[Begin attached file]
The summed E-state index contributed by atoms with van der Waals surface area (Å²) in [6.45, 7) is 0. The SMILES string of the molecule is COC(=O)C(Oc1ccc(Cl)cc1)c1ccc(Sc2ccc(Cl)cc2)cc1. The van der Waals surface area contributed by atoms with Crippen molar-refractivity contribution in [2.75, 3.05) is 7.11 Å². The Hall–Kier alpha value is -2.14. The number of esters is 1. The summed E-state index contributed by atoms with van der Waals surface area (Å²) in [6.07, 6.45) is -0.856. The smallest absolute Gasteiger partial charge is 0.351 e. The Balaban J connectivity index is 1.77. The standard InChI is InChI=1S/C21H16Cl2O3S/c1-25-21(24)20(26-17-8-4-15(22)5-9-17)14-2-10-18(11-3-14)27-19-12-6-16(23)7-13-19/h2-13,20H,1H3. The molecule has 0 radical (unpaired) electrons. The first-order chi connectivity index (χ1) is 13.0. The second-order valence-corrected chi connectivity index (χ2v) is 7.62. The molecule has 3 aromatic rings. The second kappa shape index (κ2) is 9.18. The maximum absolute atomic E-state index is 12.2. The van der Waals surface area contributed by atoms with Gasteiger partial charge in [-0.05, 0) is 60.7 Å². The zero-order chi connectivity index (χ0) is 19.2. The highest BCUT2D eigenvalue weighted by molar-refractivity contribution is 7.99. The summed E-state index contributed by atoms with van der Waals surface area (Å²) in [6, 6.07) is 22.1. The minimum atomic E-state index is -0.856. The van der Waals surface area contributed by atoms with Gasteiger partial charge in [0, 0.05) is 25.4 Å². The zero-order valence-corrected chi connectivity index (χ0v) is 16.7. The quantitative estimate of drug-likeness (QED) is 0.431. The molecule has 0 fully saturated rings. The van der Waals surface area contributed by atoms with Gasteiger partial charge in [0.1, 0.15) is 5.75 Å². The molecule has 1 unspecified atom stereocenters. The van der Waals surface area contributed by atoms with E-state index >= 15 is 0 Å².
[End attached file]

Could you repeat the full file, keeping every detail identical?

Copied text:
The summed E-state index contributed by atoms with van der Waals surface area (Å²) in [6.45, 7) is 0. The SMILES string of the molecule is COC(=O)C(Oc1ccc(Cl)cc1)c1ccc(Sc2ccc(Cl)cc2)cc1. The van der Waals surface area contributed by atoms with Crippen molar-refractivity contribution in [2.75, 3.05) is 7.11 Å². The Hall–Kier alpha value is -2.14. The number of esters is 1. The summed E-state index contributed by atoms with van der Waals surface area (Å²) in [6.07, 6.45) is -0.856. The smallest absolute Gasteiger partial charge is 0.351 e. The Balaban J connectivity index is 1.77. The standard InChI is InChI=1S/C21H16Cl2O3S/c1-25-21(24)20(26-17-8-4-15(22)5-9-17)14-2-10-18(11-3-14)27-19-12-6-16(23)7-13-19/h2-13,20H,1H3. The molecule has 0 radical (unpaired) electrons. The first-order chi connectivity index (χ1) is 13.0. The second-order valence-corrected chi connectivity index (χ2v) is 7.62. The molecule has 3 aromatic rings. The second kappa shape index (κ2) is 9.18. The maximum absolute atomic E-state index is 12.2. The van der Waals surface area contributed by atoms with Gasteiger partial charge in [-0.05, 0) is 60.7 Å². The zero-order chi connectivity index (χ0) is 19.2. The highest BCUT2D eigenvalue weighted by molar-refractivity contribution is 7.99. The summed E-state index contributed by atoms with van der Waals surface area (Å²) in [6, 6.07) is 22.1. The minimum atomic E-state index is -0.856. The van der Waals surface area contributed by atoms with Gasteiger partial charge in [0, 0.05) is 25.4 Å². The zero-order valence-corrected chi connectivity index (χ0v) is 16.7. The quantitative estimate of drug-likeness (QED) is 0.431. The molecule has 0 fully saturated rings. The van der Waals surface area contributed by atoms with Gasteiger partial charge in [0.1, 0.15) is 5.75 Å². The molecule has 1 unspecified atom stereocenters. The van der Waals surface area contributed by atoms with E-state index >= 15 is 0 Å².